Credit: AFP
The dangers of displacement

The United Nations Office for the Coordination of Humanitarian Affairs (OCHA) estimates that fighting between ethnic armies and Myanmar forces, or armed conflict between different ethnic armed groups, in Kachin and northern Shan states has displaced about 107,000 people during the past seven years.

In Kachin state, the Myanmar government and the military have not allowed U.N. agencies to deliver humanitarian assistance to about 40,000 displaced people in areas controlled by armed groups, according to an OCHA brief issued in September.

The qualitative data in the Hopkins report suggests that conflict and displacement increases the risk of forced marriage because of weakened social networks and a lack of protective systems. Poverty, age, low education levels, and rural status are also factors in both states that increase the likelihood of young women and girls being trafficked to China, it said.

Some NGO workers say that a drop in humanitarian aid in recent years has led to an increase in trafficking.

“A lot of women have to stay at internally displaced persons [IDP] camps on account of the civil war,” said Maran San Htoi, joint secretary of the Kachin Women’s Association Thailand (KWAT). “International humanitarian aid for these IDP camps has declined since 2016, and this has resulted in them being trafficked.”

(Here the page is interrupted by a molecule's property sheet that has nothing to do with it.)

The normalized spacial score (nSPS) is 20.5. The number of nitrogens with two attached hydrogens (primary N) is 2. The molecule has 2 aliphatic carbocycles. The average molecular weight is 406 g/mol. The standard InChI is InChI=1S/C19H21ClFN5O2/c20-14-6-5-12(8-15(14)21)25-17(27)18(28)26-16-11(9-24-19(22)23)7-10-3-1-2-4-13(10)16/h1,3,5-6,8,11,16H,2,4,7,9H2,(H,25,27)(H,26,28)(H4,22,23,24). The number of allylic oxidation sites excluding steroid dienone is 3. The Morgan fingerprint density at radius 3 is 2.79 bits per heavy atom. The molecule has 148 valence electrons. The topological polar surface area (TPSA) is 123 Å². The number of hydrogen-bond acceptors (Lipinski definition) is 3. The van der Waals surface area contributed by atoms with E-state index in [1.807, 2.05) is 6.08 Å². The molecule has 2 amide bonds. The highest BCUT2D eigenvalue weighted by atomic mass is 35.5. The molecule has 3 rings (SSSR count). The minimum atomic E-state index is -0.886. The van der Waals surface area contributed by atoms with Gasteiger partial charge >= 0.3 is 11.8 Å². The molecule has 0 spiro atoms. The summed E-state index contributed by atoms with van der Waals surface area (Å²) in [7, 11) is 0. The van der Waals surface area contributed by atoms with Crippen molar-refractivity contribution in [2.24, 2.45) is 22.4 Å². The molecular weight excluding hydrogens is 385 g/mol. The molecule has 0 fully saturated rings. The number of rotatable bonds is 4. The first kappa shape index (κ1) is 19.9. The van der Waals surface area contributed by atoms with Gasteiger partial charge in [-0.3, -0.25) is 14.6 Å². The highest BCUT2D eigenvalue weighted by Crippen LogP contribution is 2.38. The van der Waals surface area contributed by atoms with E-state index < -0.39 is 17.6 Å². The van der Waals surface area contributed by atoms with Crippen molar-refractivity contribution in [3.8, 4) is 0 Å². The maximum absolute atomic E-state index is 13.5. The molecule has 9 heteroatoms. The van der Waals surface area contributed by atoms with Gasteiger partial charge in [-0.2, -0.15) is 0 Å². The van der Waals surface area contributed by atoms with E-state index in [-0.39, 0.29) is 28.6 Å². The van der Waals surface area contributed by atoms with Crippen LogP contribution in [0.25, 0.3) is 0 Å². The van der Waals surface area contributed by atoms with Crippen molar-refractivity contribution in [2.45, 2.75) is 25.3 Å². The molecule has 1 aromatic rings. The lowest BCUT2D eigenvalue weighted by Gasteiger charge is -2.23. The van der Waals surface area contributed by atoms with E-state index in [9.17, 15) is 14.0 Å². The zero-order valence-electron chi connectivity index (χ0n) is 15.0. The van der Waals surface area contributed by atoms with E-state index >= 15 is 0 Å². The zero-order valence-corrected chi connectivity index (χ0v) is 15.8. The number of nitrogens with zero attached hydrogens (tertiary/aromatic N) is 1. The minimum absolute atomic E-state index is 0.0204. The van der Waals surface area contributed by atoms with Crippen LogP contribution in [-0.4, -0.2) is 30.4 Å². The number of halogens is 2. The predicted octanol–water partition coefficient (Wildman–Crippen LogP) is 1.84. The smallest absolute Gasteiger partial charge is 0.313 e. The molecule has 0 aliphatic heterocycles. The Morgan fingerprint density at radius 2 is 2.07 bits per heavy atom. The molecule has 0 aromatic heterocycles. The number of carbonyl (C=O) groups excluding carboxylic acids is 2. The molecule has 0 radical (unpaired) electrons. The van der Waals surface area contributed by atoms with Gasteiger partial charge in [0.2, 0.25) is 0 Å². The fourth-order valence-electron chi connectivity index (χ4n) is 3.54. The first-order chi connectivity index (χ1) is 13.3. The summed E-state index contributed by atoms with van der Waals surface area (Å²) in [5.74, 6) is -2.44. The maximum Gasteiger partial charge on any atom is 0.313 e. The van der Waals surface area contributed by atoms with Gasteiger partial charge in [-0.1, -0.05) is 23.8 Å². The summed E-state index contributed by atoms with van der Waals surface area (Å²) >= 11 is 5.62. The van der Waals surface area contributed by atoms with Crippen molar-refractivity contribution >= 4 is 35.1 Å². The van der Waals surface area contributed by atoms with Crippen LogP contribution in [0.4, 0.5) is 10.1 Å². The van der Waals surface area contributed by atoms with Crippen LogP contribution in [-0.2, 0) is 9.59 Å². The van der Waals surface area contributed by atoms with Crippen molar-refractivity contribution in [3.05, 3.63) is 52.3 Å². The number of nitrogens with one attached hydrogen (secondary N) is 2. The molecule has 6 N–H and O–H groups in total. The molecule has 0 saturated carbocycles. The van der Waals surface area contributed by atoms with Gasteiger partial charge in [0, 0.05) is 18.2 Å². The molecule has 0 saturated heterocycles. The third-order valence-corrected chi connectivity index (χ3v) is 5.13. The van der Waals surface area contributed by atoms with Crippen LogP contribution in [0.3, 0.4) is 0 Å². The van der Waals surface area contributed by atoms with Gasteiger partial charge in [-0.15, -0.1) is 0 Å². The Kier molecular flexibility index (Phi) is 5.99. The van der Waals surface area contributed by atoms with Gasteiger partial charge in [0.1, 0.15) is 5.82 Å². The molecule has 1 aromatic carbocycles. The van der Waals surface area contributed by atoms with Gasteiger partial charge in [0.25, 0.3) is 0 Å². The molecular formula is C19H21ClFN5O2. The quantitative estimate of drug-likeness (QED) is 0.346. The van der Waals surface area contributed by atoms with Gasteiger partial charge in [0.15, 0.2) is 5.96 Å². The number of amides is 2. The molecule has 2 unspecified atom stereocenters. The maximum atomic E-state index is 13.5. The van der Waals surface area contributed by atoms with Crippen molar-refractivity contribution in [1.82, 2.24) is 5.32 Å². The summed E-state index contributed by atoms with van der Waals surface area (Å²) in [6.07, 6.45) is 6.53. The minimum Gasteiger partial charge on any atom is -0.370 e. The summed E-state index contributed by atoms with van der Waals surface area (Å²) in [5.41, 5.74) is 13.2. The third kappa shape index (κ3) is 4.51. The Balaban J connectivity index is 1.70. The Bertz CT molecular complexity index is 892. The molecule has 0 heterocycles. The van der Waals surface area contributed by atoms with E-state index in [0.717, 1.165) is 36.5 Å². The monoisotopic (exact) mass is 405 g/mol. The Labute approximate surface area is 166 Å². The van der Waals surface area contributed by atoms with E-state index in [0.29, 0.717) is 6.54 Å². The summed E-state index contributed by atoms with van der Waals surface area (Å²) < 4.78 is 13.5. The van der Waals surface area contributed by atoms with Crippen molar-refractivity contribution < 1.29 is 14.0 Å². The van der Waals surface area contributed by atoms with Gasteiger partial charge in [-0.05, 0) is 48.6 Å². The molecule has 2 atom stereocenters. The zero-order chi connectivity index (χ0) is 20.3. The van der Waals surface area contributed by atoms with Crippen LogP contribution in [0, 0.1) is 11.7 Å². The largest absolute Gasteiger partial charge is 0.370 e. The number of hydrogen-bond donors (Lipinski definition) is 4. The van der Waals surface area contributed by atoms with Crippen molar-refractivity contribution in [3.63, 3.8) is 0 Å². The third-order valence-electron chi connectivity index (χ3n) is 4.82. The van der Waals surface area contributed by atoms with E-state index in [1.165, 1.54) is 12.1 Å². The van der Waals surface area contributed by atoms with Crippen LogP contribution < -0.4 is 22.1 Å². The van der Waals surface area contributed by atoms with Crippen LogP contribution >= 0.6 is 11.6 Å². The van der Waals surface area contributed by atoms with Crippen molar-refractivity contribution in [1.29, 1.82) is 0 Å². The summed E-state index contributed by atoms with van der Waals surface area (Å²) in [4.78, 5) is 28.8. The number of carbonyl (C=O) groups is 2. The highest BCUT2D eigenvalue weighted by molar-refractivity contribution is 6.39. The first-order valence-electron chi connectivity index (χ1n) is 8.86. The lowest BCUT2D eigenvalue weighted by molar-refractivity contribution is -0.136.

B. Esther Ze Naw, an activist with the Kachin Peace Network, said aid organizations cut assistance to displaced young people between the ages of 16 to 35, while some IDP camps have faced total stoppages.

“The idea was to build self-reliance among the younger population instead of them depending on aid, which the government supported,” she said. “But the region where refugee camps are located has no strong economic activity, and it’s been a challenge to share resources after hundreds of thousands of displaced people arrived.”

A dearth of job opportunities is also an issue, she said.

“So self-reliance for young people becomes a driver of human trafficking and fuels its flames,” she said.